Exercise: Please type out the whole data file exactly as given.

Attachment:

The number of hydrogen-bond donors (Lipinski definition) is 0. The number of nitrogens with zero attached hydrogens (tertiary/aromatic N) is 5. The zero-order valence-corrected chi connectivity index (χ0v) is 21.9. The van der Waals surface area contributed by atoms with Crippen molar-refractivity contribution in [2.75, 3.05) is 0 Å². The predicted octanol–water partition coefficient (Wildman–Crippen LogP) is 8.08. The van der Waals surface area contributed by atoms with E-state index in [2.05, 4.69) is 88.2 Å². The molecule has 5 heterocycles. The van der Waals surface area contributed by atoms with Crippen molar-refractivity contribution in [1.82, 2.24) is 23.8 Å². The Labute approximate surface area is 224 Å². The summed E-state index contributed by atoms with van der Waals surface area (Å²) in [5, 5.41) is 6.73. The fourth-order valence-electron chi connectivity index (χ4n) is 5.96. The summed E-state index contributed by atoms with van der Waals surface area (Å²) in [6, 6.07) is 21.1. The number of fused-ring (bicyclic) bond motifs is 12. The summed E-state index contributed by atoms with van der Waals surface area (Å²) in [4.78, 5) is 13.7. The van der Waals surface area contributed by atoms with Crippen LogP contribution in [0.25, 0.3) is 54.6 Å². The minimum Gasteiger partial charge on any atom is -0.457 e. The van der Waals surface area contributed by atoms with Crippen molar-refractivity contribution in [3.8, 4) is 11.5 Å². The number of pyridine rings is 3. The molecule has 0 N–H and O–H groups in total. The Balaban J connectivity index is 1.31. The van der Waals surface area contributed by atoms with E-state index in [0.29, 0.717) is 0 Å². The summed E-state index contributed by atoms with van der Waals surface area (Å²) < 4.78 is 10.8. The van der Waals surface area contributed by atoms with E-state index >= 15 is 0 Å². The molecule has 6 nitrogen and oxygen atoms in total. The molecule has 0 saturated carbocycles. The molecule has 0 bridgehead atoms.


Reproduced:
The number of hydrogen-bond donors (Lipinski definition) is 0. The number of nitrogens with zero attached hydrogens (tertiary/aromatic N) is 5. The zero-order valence-corrected chi connectivity index (χ0v) is 21.9. The van der Waals surface area contributed by atoms with Crippen molar-refractivity contribution in [2.75, 3.05) is 0 Å². The predicted octanol–water partition coefficient (Wildman–Crippen LogP) is 8.08. The van der Waals surface area contributed by atoms with E-state index in [2.05, 4.69) is 88.2 Å². The molecule has 5 heterocycles. The van der Waals surface area contributed by atoms with Crippen molar-refractivity contribution in [1.82, 2.24) is 23.8 Å². The Labute approximate surface area is 224 Å². The summed E-state index contributed by atoms with van der Waals surface area (Å²) in [5, 5.41) is 6.73. The fourth-order valence-electron chi connectivity index (χ4n) is 5.96. The summed E-state index contributed by atoms with van der Waals surface area (Å²) in [6, 6.07) is 21.1. The number of fused-ring (bicyclic) bond motifs is 12. The summed E-state index contributed by atoms with van der Waals surface area (Å²) in [4.78, 5) is 13.7. The van der Waals surface area contributed by atoms with Crippen LogP contribution in [0.25, 0.3) is 54.6 Å². The minimum Gasteiger partial charge on any atom is -0.457 e. The van der Waals surface area contributed by atoms with Crippen molar-refractivity contribution in [3.8, 4) is 11.5 Å². The number of pyridine rings is 3. The molecule has 0 N–H and O–H groups in total. The Balaban J connectivity index is 1.31. The van der Waals surface area contributed by atoms with E-state index in [0.29, 0.717) is 0 Å². The summed E-state index contributed by atoms with van der Waals surface area (Å²) < 4.78 is 10.8. The van der Waals surface area contributed by atoms with E-state index >= 15 is 0 Å². The molecule has 6 nitrogen and oxygen atoms in total. The molecule has 0 saturated carbocycles. The molecule has 0 bridgehead atoms.